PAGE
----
How to Balance Client and Employee Needs During COVID-19

More than a month has passed since a national emergency was declared in response to the coronavirus pandemic. Since then, industries and populations across the globe have been forced into a state of adaptive change. 

It became evident early on to Evan Nison — founder and president at NisonCo — that attention would need to be paid at this time to carefully and creatively balance the needs of employees and clients. NisonCo staff writer Marissa Smith had a conversation with Nison about being an employer in the time of COVID-19, changes in public relations strategies and maintaining equilibrium during a pandemic. These were the takeaways.

The ability to adapt is key. 

In the world of cannabusiness, adaptability is a necessary skill to usher in success. “One should build businesses that are adaptable — ideally with as many income streams as possible — and try to diversify in every way,” said Nison. 

Often the trick to adapting isn’t being omniscient and knowing the future, it’s instead having a model that can accept significant change and still continue functioning effectively.

For example, NisonCo having a remote workforce already was a boon in that it didn’t need adapting to the modern health crisis. It also eliminates overhead costs, since there is no empty brick-and-mortar office space to pay rent and utilities on while coronavirus is an issue. Most of the NisonCo staff work on a self-regulated schedule as well, meaning those with unexpected children at home or other interruptions to normative life are able to experience broad changes to daily routines largely without an impact to work productivity. 

Each company differs in internal functions, but building an enterprise on the axis of change from the get-go can help minimize the negative impact of any unexpected events and take advantage of unexpected positive events.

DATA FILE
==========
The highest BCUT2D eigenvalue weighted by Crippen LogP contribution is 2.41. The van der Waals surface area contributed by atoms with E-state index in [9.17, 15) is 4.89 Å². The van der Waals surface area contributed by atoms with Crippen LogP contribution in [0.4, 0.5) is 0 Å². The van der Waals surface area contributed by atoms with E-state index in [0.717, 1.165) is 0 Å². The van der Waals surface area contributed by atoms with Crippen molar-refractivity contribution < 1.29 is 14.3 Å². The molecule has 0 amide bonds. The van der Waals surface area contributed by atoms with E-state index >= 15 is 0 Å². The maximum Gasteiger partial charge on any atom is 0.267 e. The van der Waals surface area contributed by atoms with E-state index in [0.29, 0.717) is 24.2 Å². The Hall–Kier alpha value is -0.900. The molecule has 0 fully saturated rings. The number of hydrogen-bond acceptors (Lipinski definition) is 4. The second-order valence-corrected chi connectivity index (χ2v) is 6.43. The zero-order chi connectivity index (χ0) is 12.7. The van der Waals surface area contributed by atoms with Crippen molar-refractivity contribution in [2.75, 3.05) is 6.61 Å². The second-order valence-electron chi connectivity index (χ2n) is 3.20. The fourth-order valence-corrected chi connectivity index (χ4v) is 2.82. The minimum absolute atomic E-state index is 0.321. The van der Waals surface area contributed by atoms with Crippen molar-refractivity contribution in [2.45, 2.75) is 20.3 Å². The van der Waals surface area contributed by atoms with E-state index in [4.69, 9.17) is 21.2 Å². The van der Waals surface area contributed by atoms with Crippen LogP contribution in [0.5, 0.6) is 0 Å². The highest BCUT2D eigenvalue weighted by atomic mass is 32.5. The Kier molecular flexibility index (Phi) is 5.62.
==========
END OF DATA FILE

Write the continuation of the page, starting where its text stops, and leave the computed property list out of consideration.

Employee health is a top consideration.

When asked the quintessential question of how to balance company and employee needs, Nison responded, “That is the hardest part. That is the question, honestly. The way I considered it was stepping back and realizing this was an intentional sort of coma we were putting the economy in to avoid a health crisis. And when I viewed it like that I’m like, ‘Alright, so the job right now is for all of us just to get through this.’”

For NisonCo PR, one method of adapting to the new state of the economy while preserving the medical interests of employees was to switch all salaried employees to hourly work, and set hour limits for all employees. “It basically allows us to scale our spending more appropriately to revenue while maintaining a staff, keeping everyone on payroll so they have funds coming in and health insurance — which is very important during a pandemic,” Nison explained. 

One of the unexpected results of this change is that employees have gone from juggling multiple larger items to honing in on highly specified tasks in order to maximize hourly focus. Nison agreed. “One of the benefits I’m finding from moving everyone to hourly is that exact thing. It makes you really focus your time and make sure there’s no fluff.”

Cross-train for all-hands-on-deck situations.